Development and Psychopathology


Personality disorder and the mental representation of early social experience

Matthew Patricka1 c1, R. Peter Hobsona1, David Castlea2, Robert Howarda2 and Barbara Maughana2

a1 Developmental Psychopathology Research Unit, Tavistock Clinic, London

a2 Institute of Psychiatry, London


Controversy surrounds the role of early social experience in the development of personality disorder. In particular, little is known of the means by which continuities from infancy through adulthood might be mediated. One suggestion is that a person's mental representations of relations between him- or herself and other people, either in the form of “internal working models” or “internal object relations,” provide the essential link. We report on an investigation of this issue in which we focused on the formal qualities of accounts of childhood offered by adults who were drawn from two contrasting clinical groups; borderline personality disorder and dysthymia. The results lend support to the claims made by attachment theory and the object relations school of psychoanalysis, that at least in certain groups of individuals, adults' modes of representing early experience are intimately related to styles of interpersonal functioning. More specifically, the form of interpersonal Psychopathology characteristic of borderline personality disorder may be associated with enmeshed and unresolved patterns of responding to the Adult Attachment Interview of George, Kaplan, and Main (1985) and with reports of low maternal care and high maternal overprotection on the Parental Bonding Instrument of Parker, Tupling, and Brown (1979).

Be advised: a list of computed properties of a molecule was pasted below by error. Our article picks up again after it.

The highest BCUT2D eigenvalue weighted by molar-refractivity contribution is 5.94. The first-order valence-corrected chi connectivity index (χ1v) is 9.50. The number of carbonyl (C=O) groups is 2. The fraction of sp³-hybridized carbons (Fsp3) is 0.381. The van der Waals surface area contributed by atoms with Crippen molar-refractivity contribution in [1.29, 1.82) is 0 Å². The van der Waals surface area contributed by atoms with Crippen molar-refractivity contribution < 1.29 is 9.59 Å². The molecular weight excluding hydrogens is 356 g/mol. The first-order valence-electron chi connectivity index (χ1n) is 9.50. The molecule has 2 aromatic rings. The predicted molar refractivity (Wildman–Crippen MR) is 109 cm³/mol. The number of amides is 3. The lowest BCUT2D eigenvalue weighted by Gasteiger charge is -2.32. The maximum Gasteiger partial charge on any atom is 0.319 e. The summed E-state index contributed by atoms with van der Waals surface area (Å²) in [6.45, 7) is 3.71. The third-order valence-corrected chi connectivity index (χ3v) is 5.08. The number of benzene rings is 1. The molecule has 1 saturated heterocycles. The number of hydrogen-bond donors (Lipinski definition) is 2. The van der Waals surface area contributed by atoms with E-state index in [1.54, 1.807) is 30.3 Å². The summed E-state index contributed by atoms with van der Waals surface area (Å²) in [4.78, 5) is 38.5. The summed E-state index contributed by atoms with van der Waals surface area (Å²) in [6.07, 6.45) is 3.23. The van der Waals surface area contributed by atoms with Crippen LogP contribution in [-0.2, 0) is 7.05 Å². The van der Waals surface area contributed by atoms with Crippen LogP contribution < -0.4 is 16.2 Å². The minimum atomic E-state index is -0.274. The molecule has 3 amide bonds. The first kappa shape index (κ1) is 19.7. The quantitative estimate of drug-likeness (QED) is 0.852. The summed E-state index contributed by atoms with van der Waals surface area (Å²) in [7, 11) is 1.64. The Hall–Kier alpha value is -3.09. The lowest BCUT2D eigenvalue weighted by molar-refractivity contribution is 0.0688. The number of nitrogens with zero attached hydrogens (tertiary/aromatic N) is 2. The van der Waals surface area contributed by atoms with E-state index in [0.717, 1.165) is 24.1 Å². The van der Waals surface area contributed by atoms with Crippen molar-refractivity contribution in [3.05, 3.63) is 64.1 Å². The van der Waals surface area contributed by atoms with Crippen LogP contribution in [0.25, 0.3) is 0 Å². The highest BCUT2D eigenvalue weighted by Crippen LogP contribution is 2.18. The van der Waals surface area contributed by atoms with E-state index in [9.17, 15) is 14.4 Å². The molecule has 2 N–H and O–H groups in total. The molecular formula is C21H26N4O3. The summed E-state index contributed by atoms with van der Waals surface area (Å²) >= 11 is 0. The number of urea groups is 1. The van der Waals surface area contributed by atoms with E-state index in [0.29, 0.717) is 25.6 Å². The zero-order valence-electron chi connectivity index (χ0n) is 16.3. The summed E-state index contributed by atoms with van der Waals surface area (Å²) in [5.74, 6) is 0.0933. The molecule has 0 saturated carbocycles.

c1 Address correspondence and reprint requests to: Dr. Matthew Patrick and Professor R. Peter Hobson, DPRU, Tavistock Clinic, 120 Belsize Lane, London NW3 5BA, England.